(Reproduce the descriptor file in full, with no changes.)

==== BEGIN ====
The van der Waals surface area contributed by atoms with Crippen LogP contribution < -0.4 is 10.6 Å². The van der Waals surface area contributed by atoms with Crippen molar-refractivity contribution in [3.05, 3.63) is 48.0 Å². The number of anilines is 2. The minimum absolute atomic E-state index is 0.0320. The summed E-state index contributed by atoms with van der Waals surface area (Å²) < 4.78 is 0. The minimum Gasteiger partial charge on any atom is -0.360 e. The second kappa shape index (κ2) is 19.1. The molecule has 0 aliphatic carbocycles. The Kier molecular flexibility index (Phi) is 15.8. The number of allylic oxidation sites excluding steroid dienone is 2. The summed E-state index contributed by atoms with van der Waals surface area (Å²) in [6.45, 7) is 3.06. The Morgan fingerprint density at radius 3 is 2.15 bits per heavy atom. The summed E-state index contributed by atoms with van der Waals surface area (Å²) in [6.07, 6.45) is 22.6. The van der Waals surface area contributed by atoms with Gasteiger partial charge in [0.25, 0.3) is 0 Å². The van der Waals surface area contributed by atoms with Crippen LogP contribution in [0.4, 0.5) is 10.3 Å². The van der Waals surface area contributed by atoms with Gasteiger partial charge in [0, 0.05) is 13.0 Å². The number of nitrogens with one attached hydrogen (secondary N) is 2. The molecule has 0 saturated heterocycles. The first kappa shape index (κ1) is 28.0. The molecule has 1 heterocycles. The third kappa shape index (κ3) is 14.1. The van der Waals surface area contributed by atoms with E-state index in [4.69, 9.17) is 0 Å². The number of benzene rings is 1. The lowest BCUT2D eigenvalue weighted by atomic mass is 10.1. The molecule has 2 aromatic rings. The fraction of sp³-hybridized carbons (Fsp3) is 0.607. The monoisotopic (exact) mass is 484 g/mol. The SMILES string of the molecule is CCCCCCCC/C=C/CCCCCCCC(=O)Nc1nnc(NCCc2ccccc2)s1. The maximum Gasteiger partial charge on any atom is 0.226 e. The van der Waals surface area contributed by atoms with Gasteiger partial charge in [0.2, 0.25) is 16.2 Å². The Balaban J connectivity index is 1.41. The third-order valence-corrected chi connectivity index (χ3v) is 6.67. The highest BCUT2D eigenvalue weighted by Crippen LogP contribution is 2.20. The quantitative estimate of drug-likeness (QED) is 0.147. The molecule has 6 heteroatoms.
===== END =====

The van der Waals surface area contributed by atoms with Crippen LogP contribution < -0.4 is 10.6 Å². The van der Waals surface area contributed by atoms with Crippen molar-refractivity contribution in [3.05, 3.63) is 48.0 Å². The number of anilines is 2. The minimum absolute atomic E-state index is 0.0320. The summed E-state index contributed by atoms with van der Waals surface area (Å²) < 4.78 is 0. The minimum Gasteiger partial charge on any atom is -0.360 e. The second kappa shape index (κ2) is 19.1. The molecule has 0 aliphatic carbocycles. The Kier molecular flexibility index (Phi) is 15.8. The number of allylic oxidation sites excluding steroid dienone is 2. The summed E-state index contributed by atoms with van der Waals surface area (Å²) in [6.45, 7) is 3.06. The Morgan fingerprint density at radius 3 is 2.15 bits per heavy atom. The summed E-state index contributed by atoms with van der Waals surface area (Å²) in [6.07, 6.45) is 22.6. The van der Waals surface area contributed by atoms with Gasteiger partial charge in [0.25, 0.3) is 0 Å². The van der Waals surface area contributed by atoms with Crippen LogP contribution in [0.4, 0.5) is 10.3 Å². The van der Waals surface area contributed by atoms with Gasteiger partial charge in [0, 0.05) is 13.0 Å². The number of nitrogens with one attached hydrogen (secondary N) is 2. The molecule has 0 saturated heterocycles. The first kappa shape index (κ1) is 28.0. The molecule has 1 heterocycles. The third kappa shape index (κ3) is 14.1. The van der Waals surface area contributed by atoms with E-state index in [4.69, 9.17) is 0 Å². The number of benzene rings is 1. The lowest BCUT2D eigenvalue weighted by atomic mass is 10.1. The molecule has 2 aromatic rings. The fraction of sp³-hybridized carbons (Fsp3) is 0.607. The monoisotopic (exact) mass is 484 g/mol. The SMILES string of the molecule is CCCCCCCC/C=C/CCCCCCCC(=O)Nc1nnc(NCCc2ccccc2)s1. The maximum Gasteiger partial charge on any atom is 0.226 e. The van der Waals surface area contributed by atoms with Gasteiger partial charge in [0.2, 0.25) is 16.2 Å². The Balaban J connectivity index is 1.41. The third-order valence-corrected chi connectivity index (χ3v) is 6.67. The highest BCUT2D eigenvalue weighted by Crippen LogP contribution is 2.20. The quantitative estimate of drug-likeness (QED) is 0.147. The molecule has 6 heteroatoms.